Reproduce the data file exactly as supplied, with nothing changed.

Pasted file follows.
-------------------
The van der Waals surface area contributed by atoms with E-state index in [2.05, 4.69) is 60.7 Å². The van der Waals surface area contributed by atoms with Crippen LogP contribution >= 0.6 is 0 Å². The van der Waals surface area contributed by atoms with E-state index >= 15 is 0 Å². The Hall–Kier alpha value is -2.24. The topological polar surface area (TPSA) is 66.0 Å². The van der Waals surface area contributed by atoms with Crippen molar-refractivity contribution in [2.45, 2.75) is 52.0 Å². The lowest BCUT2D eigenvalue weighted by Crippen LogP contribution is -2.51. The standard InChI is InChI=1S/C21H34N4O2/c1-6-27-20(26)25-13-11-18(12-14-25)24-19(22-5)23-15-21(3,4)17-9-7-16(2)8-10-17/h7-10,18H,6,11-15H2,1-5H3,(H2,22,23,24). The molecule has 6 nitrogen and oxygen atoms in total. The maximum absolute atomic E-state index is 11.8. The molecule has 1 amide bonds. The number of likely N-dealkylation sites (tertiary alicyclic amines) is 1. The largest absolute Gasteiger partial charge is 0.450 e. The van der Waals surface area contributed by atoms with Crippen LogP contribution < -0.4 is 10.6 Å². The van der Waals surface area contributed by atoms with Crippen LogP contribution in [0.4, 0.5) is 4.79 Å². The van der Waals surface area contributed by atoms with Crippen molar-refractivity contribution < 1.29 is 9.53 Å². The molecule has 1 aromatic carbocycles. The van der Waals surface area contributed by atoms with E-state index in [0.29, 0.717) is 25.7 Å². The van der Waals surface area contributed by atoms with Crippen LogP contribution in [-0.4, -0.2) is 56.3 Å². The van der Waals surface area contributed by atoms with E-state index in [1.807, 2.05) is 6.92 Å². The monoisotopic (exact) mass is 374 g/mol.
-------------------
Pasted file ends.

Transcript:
The van der Waals surface area contributed by atoms with E-state index in [2.05, 4.69) is 60.7 Å². The van der Waals surface area contributed by atoms with Crippen LogP contribution >= 0.6 is 0 Å². The van der Waals surface area contributed by atoms with E-state index >= 15 is 0 Å². The Hall–Kier alpha value is -2.24. The topological polar surface area (TPSA) is 66.0 Å². The van der Waals surface area contributed by atoms with Crippen molar-refractivity contribution in [2.45, 2.75) is 52.0 Å². The lowest BCUT2D eigenvalue weighted by Crippen LogP contribution is -2.51. The standard InChI is InChI=1S/C21H34N4O2/c1-6-27-20(26)25-13-11-18(12-14-25)24-19(22-5)23-15-21(3,4)17-9-7-16(2)8-10-17/h7-10,18H,6,11-15H2,1-5H3,(H2,22,23,24). The molecule has 6 nitrogen and oxygen atoms in total. The maximum absolute atomic E-state index is 11.8. The molecule has 1 amide bonds. The number of likely N-dealkylation sites (tertiary alicyclic amines) is 1. The largest absolute Gasteiger partial charge is 0.450 e. The van der Waals surface area contributed by atoms with Crippen LogP contribution < -0.4 is 10.6 Å². The van der Waals surface area contributed by atoms with Crippen LogP contribution in [0.4, 0.5) is 4.79 Å². The van der Waals surface area contributed by atoms with Crippen molar-refractivity contribution < 1.29 is 9.53 Å². The molecule has 1 aromatic carbocycles. The van der Waals surface area contributed by atoms with E-state index in [0.29, 0.717) is 25.7 Å². The van der Waals surface area contributed by atoms with Crippen LogP contribution in [-0.4, -0.2) is 56.3 Å². The van der Waals surface area contributed by atoms with E-state index in [1.807, 2.05) is 6.92 Å². The monoisotopic (exact) mass is 374 g/mol.